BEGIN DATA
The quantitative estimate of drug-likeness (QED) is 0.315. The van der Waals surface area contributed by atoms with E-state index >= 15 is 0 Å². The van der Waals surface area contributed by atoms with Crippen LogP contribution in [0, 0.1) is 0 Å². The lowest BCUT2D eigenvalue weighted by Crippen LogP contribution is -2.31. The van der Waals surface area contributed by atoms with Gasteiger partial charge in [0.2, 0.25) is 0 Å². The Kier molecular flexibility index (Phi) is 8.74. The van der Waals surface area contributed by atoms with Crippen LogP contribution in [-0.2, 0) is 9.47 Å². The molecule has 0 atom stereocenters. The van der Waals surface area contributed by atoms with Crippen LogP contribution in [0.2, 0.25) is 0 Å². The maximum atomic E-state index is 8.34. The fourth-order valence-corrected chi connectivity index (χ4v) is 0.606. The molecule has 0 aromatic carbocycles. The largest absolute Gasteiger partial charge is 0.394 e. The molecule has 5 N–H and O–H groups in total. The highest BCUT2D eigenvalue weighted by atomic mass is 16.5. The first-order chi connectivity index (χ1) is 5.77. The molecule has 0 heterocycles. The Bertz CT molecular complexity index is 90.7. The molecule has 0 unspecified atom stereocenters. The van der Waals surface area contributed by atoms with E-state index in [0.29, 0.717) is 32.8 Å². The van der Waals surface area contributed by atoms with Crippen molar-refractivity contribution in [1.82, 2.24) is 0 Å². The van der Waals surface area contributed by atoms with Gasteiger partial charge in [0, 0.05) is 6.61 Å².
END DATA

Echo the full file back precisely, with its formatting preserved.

The quantitative estimate of drug-likeness (QED) is 0.315. The van der Waals surface area contributed by atoms with E-state index >= 15 is 0 Å². The van der Waals surface area contributed by atoms with Crippen LogP contribution in [0, 0.1) is 0 Å². The lowest BCUT2D eigenvalue weighted by Crippen LogP contribution is -2.31. The van der Waals surface area contributed by atoms with Gasteiger partial charge in [0.2, 0.25) is 0 Å². The Kier molecular flexibility index (Phi) is 8.74. The van der Waals surface area contributed by atoms with Crippen LogP contribution in [-0.2, 0) is 9.47 Å². The molecule has 0 atom stereocenters. The van der Waals surface area contributed by atoms with Crippen LogP contribution in [0.2, 0.25) is 0 Å². The maximum atomic E-state index is 8.34. The fourth-order valence-corrected chi connectivity index (χ4v) is 0.606. The molecule has 0 aromatic carbocycles. The largest absolute Gasteiger partial charge is 0.394 e. The molecule has 5 N–H and O–H groups in total. The highest BCUT2D eigenvalue weighted by atomic mass is 16.5. The first-order chi connectivity index (χ1) is 5.77. The molecule has 0 heterocycles. The Bertz CT molecular complexity index is 90.7. The molecule has 0 unspecified atom stereocenters. The van der Waals surface area contributed by atoms with E-state index in [0.29, 0.717) is 32.8 Å². The van der Waals surface area contributed by atoms with Crippen molar-refractivity contribution in [1.82, 2.24) is 0 Å². The van der Waals surface area contributed by atoms with Gasteiger partial charge in [0, 0.05) is 6.61 Å².